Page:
Celtic Blood by James John Loftus

Set in 13th century Scotland. The son of the murdered Earl of Ross, is a fugitive when his family, rival claimants for Scotland's crown, are declared traitors. Influenced by MacBeth and the writing of Nigel Tranter it is a tale of high drama and suspense. 

** DISCLAIMER: This book was sent for review by the author but that will not influence my rating or opinion**

Extra warning is that I am probably a lot harsher with books that I get for review from the author. My mind is convinced that it is my duty to tell them everything so they can improve, after all it is their lively hood in some cases. This book I am going to be really critical off (sorry James if you are reading) because I could see from page one the potential of the plot/characters/setting.

This book has possible the shortest synopsis of any book ever written. No names of protagonists or antagonists, just a brief sentence telling the audience about the general idea of this book. This synopsis needs to be longer. Emphasis on the need. When I read the synopsis on Goodreads (the same as Amazon's) I thought the book sounded interesting but I was not given enough information about the time period, main characters or actual plot.

Let's start out positive, shall we? The very first page throws the audience into an action packed setting which had me intrigued to say the least. Seventeen year old Seward, from somewhere in Scandinavia, is almost killed by the ship wreck of the boat he worked on. By some miracle he survives but as he searches for any other survivors he finds he must fight a bunch of Scottish men who have killed Seward's comrades on the beach. Seward himself ends up failing epically and gets hit over the head but instead of being killed he is saved by the Earl of Ross, Kenneth something-or-other (I say this because his last name is McAedh but I have no clue how to say that out loud or in my mind). The character of Kenneth seemed really interesting to me but I knew barely anything about him and really I wish I had seen more Seward/Kenneth interaction since the shipwrecked teen swears loyalty to him but speaks to him about 2 times.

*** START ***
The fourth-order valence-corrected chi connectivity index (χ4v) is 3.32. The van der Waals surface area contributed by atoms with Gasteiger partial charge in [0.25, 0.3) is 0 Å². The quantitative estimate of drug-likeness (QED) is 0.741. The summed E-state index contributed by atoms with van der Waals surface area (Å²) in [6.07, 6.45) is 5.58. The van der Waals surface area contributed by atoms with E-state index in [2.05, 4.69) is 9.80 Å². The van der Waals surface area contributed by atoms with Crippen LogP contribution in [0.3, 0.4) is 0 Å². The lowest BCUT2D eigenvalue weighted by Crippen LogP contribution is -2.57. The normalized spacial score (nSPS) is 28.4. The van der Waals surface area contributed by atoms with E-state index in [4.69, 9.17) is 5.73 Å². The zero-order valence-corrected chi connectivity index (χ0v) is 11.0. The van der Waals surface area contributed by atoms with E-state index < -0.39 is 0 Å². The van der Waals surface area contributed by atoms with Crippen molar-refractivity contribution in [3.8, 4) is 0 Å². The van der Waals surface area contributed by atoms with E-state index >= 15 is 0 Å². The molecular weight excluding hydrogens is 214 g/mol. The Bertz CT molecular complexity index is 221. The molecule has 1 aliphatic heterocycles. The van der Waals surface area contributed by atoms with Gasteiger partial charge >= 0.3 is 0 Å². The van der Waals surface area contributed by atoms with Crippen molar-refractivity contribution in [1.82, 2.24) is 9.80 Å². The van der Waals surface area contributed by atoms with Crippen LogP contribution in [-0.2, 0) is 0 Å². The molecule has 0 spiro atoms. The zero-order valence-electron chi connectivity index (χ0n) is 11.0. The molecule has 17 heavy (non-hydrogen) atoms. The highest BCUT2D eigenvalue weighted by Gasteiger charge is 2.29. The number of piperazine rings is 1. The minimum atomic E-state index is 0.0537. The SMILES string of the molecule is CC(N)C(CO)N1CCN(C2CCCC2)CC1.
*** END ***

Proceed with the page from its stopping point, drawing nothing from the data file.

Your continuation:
Another good thing is that within the first few chapters the audience is give some contextual knowledge which is helpful since I know basically nothing about this period of time. I cannot say that I fully understood it though. There were parts where the audience is told a historical story about Caligula... irrelevant in the context of what was happening. I also felt that we did not gain enough information from the actual characters. All knowledge about characters and context is put in as part of the third person voice whereas I would have like to have seen it develop more through the characters.

Speaking of characters, they pop up out of nowhere. Names were mentioned that I had not encountered before and it took me a while to figure out who the hell they were. I believe it would have been easier to follow if the author had written as if the audience were in the same shoes as Seward, who also has basically no knowledge of anything to do with Scotland.  There were no specific dates which would have been good to see in the chapter headings or something. Also, I was confused about the age of Morgund, son of Kenneth who has to fight for his right and life after his father is killed in an attack by his own people.

Chapters were something I struggled with. As a student I usually have time to read 1 or 2 chapters before I have to run off to a lesson but I can't so that here. Each chapter lasts like 100 pages! OK, that was a slight exaggeration (not by much, one was 60 pages) but they were ridiculously long. There are 10 pages for this 314 page book there were 10 chapters. If this were to be edited then I would expect it to change to a minimum of 15-20 chapters. There are plenty cut off points for it.

The language used in this novel does not act to an advantage. If anything it will alienate a large proportion of a reading audience through the intimidation or reading it or, as in my case, the annoyance at the use of it.There was also a lot of problems with punctuation when it came to the speech. It led me to be unsure what tone of voice or meaning the characters had. Maybe it was because of the "influenced by ... the writing of Nigel Tranter" that hindered it. Authors who try to write like other authors have a hard time succeeding because they miss out the basics.

Overall I believe that this book needs revising. It has so much potential to be the action packed, conspiratorial book that glimpses through at moments but it reaches too niche an audience. If I did not like history so much I would have put it down because of confusion but I can see the promise of this book. I wanted to give it a higher rating because I was intrigued and wanted to know what would happen next but there were too many mistakes as well as huge chunks that could be cut out.

Rating 2.5/5


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